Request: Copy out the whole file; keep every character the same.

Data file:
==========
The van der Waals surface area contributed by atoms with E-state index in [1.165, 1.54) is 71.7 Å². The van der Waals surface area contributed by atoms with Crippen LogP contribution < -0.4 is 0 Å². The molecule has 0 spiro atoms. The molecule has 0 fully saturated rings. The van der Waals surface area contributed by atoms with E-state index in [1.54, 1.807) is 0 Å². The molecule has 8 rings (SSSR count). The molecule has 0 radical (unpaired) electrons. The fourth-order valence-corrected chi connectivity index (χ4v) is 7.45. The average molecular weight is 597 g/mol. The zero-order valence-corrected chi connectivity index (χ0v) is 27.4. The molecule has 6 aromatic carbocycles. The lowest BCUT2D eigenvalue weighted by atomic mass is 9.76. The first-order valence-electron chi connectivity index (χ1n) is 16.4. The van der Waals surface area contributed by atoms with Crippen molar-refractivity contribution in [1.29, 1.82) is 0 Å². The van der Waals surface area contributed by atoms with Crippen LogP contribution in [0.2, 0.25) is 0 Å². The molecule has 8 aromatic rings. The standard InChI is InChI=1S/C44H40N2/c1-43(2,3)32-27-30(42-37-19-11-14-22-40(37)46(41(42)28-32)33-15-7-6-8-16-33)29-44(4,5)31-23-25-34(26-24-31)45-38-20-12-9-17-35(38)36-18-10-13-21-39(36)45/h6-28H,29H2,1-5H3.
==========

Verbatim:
The van der Waals surface area contributed by atoms with E-state index in [1.165, 1.54) is 71.7 Å². The van der Waals surface area contributed by atoms with Crippen LogP contribution < -0.4 is 0 Å². The molecule has 0 spiro atoms. The molecule has 0 fully saturated rings. The van der Waals surface area contributed by atoms with E-state index in [1.54, 1.807) is 0 Å². The molecule has 8 rings (SSSR count). The molecule has 0 radical (unpaired) electrons. The fourth-order valence-corrected chi connectivity index (χ4v) is 7.45. The average molecular weight is 597 g/mol. The zero-order valence-corrected chi connectivity index (χ0v) is 27.4. The molecule has 6 aromatic carbocycles. The lowest BCUT2D eigenvalue weighted by atomic mass is 9.76. The first-order valence-electron chi connectivity index (χ1n) is 16.4. The van der Waals surface area contributed by atoms with Crippen molar-refractivity contribution in [1.29, 1.82) is 0 Å². The van der Waals surface area contributed by atoms with Crippen LogP contribution in [0.2, 0.25) is 0 Å². The molecule has 8 aromatic rings. The standard InChI is InChI=1S/C44H40N2/c1-43(2,3)32-27-30(42-37-19-11-14-22-40(37)46(41(42)28-32)33-15-7-6-8-16-33)29-44(4,5)31-23-25-34(26-24-31)45-38-20-12-9-17-35(38)36-18-10-13-21-39(36)45/h6-28H,29H2,1-5H3.